Objective:The outcomes of patients admitted to a Respiratory Intensive Care Unit (RICU) have been evaluated in the past but no study has so far considered the influence of location prior to RICU admissionDesign:Prospectively collected data from a total of 326 consecutive patients were analyzedSettings:A 7-bed RICU (Respiratory Intensive Care Unit).Measurements:The primary endpoints were the patients' survival and severity of morbidity-related complications, evaluated according to the patients' location prior to the RICU admission. Three different admission pathways were considered: (i) "step-down" for patients transferred from the Intensive Care Units (ICU) of our hospital; (ii) "step-up" for patients coming from our Respiratory Wards (RW) or other Medical Wards (MW); and (iii) "directly" from the Emergency Room (ER). The secondary end-point was the potential influence of several risk factors for morbidity and mortality.Main results:Of the 326 patients, 92 (28%) died. Overall, patients admitted in a step-up process had a significantly higher mortality (p<0.001) than patients in the other groups. The mortality rate was 64% for patients admitted from RW, 43% for those from MW and 18% for patients from both ICU and ER (RW vs MW p<0.05; RW vs ER p<0.001; RW vs ICU p<0.001; MW vs ER p<0.001 and MW vs ICU p<0.001). Patients admitted from a RW had a lower albumin level and SAPS II score was significantly higher in patients following a step-up admission. About 30% of the patients admitted from a RW received non-invasive mechanical ventilation (NIV) as a "ceiling treatment". The highest odds ratios related to survival were patients' location prior to RICU admission and female gender. Lack of use of NIV, younger age, female gender, higher albumin level, lower SAPSII score, higher Barthel score and the absence of chronic heart failure were also statistically associated with a lower risk of death.

INFLUENCE OF THE ADMISSION PATTERN ON THE OUTCOME OF PATIENTS ADMITTED TO A RESPIRATORY INTENSIVE CARE UNIT: DOES A STEP-DOWN ADMISSION DIFFER FROM A STEP-UP ONE?

VALENTINI, ILARIA;PACILLI, ANGELA MARIA GRAZIA;CARBONARA, PAOLO;FASANO, LUCA;MELOTTI, RITA MARIA;FAENZA, STEFANO;NAVA, STEFANO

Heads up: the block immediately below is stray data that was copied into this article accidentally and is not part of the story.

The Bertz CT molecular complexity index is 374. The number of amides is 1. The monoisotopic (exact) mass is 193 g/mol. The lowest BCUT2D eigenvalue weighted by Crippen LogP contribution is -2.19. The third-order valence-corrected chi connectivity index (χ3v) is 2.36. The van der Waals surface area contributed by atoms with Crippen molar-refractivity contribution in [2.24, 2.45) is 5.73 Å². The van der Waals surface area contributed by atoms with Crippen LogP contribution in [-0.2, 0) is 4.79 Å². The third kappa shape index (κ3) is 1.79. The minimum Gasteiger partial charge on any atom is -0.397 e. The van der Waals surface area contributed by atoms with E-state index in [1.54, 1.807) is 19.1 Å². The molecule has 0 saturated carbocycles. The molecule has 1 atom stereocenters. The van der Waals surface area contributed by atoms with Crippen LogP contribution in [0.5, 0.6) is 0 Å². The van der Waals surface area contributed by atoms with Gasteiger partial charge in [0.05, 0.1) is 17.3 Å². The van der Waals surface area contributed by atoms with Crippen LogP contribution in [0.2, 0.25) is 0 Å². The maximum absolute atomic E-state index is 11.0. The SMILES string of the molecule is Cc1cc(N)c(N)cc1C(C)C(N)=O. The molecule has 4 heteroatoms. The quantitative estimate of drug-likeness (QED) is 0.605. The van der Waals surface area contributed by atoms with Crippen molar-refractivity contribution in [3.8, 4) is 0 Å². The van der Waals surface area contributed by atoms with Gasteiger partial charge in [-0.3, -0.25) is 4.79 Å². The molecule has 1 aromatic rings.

2013

Abstract

Objective:The outcomes of patients admitted to a Respiratory Intensive Care Unit (RICU) have been evaluated in the past but no study has so far considered the influence of location prior to RICU admissionDesign:Prospectively collected data from a total of 326 consecutive patients were analyzedSettings:A 7-bed RICU (Respiratory Intensive Care Unit).Measurements:The primary endpoints were the patients' survival and severity of morbidity-related complications, evaluated according to the patients' location prior to the RICU admission. Three different admission pathways were considered: (i) "step-down" for patients transferred from the Intensive Care Units (ICU) of our hospital; (ii) "step-up" for patients coming from our Respiratory Wards (RW) or other Medical Wards (MW); and (iii) "directly" from the Emergency Room (ER). The secondary end-point was the potential influence of several risk factors for morbidity and mortality.Main results:Of the 326 patients, 92 (28%) died. Overall, patients admitted in a step-up process had a significantly higher mortality (p<0.001) than patients in the other groups. The mortality rate was 64% for patients admitted from RW, 43% for those from MW and 18% for patients from both ICU and ER (RW vs MW p<0.05; RW vs ER p<0.001; RW vs ICU p<0.001; MW vs ER p<0.001 and MW vs ICU p<0.001). Patients admitted from a RW had a lower albumin level and SAPS II score was significantly higher in patients following a step-up admission. About 30% of the patients admitted from a RW received non-invasive mechanical ventilation (NIV) as a "ceiling treatment". The highest odds ratios related to survival were patients' location prior to RICU admission and female gender. Lack of use of NIV, younger age, female gender, higher albumin level, lower SAPSII score, higher Barthel score and the absence of chronic heart failure were also statistically associated with a lower risk of death.
Valentini I;Pacilli AM;Carbonara P;Fasano L;Vitale R;Zenesini C;Melotti RM;Faenza S;Nava S
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Utilizza questo identificativo per citare o creare un link a questo documento: https://hdl.handle.net/11585/137798
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